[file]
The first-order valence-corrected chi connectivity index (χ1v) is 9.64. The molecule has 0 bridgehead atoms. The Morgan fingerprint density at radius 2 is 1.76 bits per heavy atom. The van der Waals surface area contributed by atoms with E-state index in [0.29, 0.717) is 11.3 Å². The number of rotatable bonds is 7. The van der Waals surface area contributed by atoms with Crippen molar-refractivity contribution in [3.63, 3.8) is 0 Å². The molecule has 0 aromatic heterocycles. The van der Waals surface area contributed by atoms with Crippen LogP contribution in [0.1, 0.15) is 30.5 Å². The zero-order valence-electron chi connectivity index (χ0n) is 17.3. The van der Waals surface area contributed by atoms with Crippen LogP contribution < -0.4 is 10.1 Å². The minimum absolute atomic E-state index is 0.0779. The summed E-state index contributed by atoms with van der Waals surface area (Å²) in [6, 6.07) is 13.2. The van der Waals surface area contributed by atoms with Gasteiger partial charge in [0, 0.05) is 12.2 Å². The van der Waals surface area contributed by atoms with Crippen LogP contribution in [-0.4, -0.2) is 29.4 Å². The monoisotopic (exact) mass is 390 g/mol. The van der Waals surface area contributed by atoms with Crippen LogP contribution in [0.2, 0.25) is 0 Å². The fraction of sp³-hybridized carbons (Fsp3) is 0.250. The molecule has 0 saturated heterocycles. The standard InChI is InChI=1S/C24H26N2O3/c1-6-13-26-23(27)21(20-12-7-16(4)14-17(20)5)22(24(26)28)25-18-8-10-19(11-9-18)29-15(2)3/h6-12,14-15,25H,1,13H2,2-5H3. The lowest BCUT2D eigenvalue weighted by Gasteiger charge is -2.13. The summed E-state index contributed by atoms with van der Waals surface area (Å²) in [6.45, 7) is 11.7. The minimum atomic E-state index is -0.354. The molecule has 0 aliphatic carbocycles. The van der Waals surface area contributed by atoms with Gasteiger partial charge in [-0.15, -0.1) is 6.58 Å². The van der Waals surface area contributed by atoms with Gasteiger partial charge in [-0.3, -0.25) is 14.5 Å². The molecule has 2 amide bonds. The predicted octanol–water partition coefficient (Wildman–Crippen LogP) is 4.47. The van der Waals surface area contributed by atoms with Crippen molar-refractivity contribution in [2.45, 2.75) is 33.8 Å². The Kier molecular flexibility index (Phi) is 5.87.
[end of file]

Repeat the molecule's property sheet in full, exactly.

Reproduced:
The first-order valence-corrected chi connectivity index (χ1v) is 9.64. The molecule has 0 bridgehead atoms. The Morgan fingerprint density at radius 2 is 1.76 bits per heavy atom. The van der Waals surface area contributed by atoms with E-state index in [0.29, 0.717) is 11.3 Å². The number of rotatable bonds is 7. The van der Waals surface area contributed by atoms with Crippen molar-refractivity contribution in [3.63, 3.8) is 0 Å². The molecule has 0 aromatic heterocycles. The van der Waals surface area contributed by atoms with Crippen LogP contribution in [0.1, 0.15) is 30.5 Å². The zero-order valence-electron chi connectivity index (χ0n) is 17.3. The van der Waals surface area contributed by atoms with Crippen LogP contribution < -0.4 is 10.1 Å². The minimum absolute atomic E-state index is 0.0779. The summed E-state index contributed by atoms with van der Waals surface area (Å²) in [6, 6.07) is 13.2. The van der Waals surface area contributed by atoms with Gasteiger partial charge in [0, 0.05) is 12.2 Å². The van der Waals surface area contributed by atoms with Crippen LogP contribution in [-0.4, -0.2) is 29.4 Å². The monoisotopic (exact) mass is 390 g/mol. The van der Waals surface area contributed by atoms with Crippen LogP contribution in [0.2, 0.25) is 0 Å². The fraction of sp³-hybridized carbons (Fsp3) is 0.250. The molecule has 0 saturated heterocycles. The standard InChI is InChI=1S/C24H26N2O3/c1-6-13-26-23(27)21(20-12-7-16(4)14-17(20)5)22(24(26)28)25-18-8-10-19(11-9-18)29-15(2)3/h6-12,14-15,25H,1,13H2,2-5H3. The lowest BCUT2D eigenvalue weighted by Gasteiger charge is -2.13. The summed E-state index contributed by atoms with van der Waals surface area (Å²) in [6.45, 7) is 11.7. The minimum atomic E-state index is -0.354. The molecule has 0 aliphatic carbocycles. The van der Waals surface area contributed by atoms with Gasteiger partial charge in [-0.15, -0.1) is 6.58 Å². The van der Waals surface area contributed by atoms with Gasteiger partial charge in [-0.3, -0.25) is 14.5 Å². The molecule has 2 amide bonds. The predicted octanol–water partition coefficient (Wildman–Crippen LogP) is 4.47. The van der Waals surface area contributed by atoms with Crippen molar-refractivity contribution in [2.45, 2.75) is 33.8 Å². The Kier molecular flexibility index (Phi) is 5.87.